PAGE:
“Ambient Location” Didn't Work, So Business Networking App Intro Pivots To Mobile Group Management
It’s fair to say that the “ambient location” craze has passed. Several of the mobile apps intent on connecting people with friends and other recommended users nearby are still struggling to find mainstream adoption. Some, like Glancee and Glassmap have sold. Others, like Kismet, have moved into new product categories. And today, the business-focused networking app Intro, is pivoting. Gone are the “ambient location” features which once alerted you to nearby users based on things like geotagged tweets or check-ins. With the new version, the company has shifted the focus solely to making one-to-one introductions between members of LinkedIn or Meetup groups. Explains co-founder Anthony Erwin, the decision to make this switch came from observations of user behavior. The best and most powerful introductions the app enabled were those where the members were each in the same group already. 90 percent of the time when an intro was created and members would connect, they cited being in ...
And The Winner Of TechCrunch Disrupt NY 2013 Is… Enigma!
Ladies and gentlemen, we have a winner. This year’s crop of Disrupt NY Battlefield startups has been one of our strongest yet, but out of the 30 that entered the fray only seven would go on to the final round. HealthyOut, Enigma, Floored, Glide, HAN:DLE, SupplyShift, and Zenefits emerged from the pack as our seven finalists, and their respective teams were faced with another challenge. They had to take the stage one more time to present and face even more intense scrutiny from our judges, Sequoia Capital partner Roelof Botha, Allen & Co. managing director Nancy Peretsman, SV Angel managing partner David Lee, KPCB partner Chi-Hua Chien, CrunchFund partner (and TechCrunch founder) Michael Arrington, and TechCrunch co-editor Eric Eldon. Our judges sequestered themselves backstage at the Manhattan Center for quite some time, but they eventually settled on one ambitious startup. Disrupt NY Battlefield winner: Enigma Enigma, founded by Marc DaCosta, Hicham Oudghiri, Jeremy Bronfmann, and Raphaël ...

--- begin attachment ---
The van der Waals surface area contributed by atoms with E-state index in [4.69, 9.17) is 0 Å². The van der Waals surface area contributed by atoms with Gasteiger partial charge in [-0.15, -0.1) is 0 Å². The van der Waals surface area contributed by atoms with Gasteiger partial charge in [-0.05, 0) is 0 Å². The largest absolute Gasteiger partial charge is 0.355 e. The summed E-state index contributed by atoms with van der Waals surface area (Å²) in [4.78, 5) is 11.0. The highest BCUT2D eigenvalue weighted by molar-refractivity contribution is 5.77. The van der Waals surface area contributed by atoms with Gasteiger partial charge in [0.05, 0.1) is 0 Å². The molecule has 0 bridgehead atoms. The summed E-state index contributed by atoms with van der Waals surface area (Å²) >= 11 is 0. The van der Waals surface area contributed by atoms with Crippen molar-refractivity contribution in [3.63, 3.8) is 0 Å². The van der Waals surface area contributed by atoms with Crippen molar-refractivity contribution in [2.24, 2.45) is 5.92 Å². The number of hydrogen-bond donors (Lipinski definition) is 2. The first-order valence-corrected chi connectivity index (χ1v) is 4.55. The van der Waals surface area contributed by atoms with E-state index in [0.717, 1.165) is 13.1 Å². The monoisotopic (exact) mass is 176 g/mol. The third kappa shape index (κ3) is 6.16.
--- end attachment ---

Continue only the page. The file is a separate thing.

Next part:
Vtok Aims To Bring Google Voice And Video Chat To iOS
Vtok goes beyond just enabling iOS users to send messages to their connections logged in to Gmail or Google Apps, with many of the features people love about the service. That means voice and video chat first and foremost, but it also includes a number of other features.
After patent dispute loss Apple changes iOS 6.1 VPN feature
In a new support document, the company explains that the secure connection will no longer be initiated by default in iOS 6.1. A recent patent lawsuit brought by VirnetX had ended in Apple having to pay a hefty fine
Google Translate For Android Gets Offline Mode With Support For 50 Languages
Google Translate is a very useful tool for when you are travelling internationally but sadly, that’s also the time when you are least likely to have an always-on connection to the Internet. Obviously, there are a number of offline translation apps available, but if you are partial to Google Translate and you use an Android phone, you’ll be happy to hear that the latest version of the Google Translate app for Android (2.3+) now lets you download offline language packages for about fifty languages. You can now simply select [Offline languages] in the app menu and see all the language packs available for download. You just need to download the language packs for the two languages you want to translate between and you are good to go. Google notes that these packs are “less comprehensive than their online equivalents,” but even a smaller dictionary is more useful than not having one at all. Google also offers a Translate app for iOS, but it’s not clear when (or if) this version will ...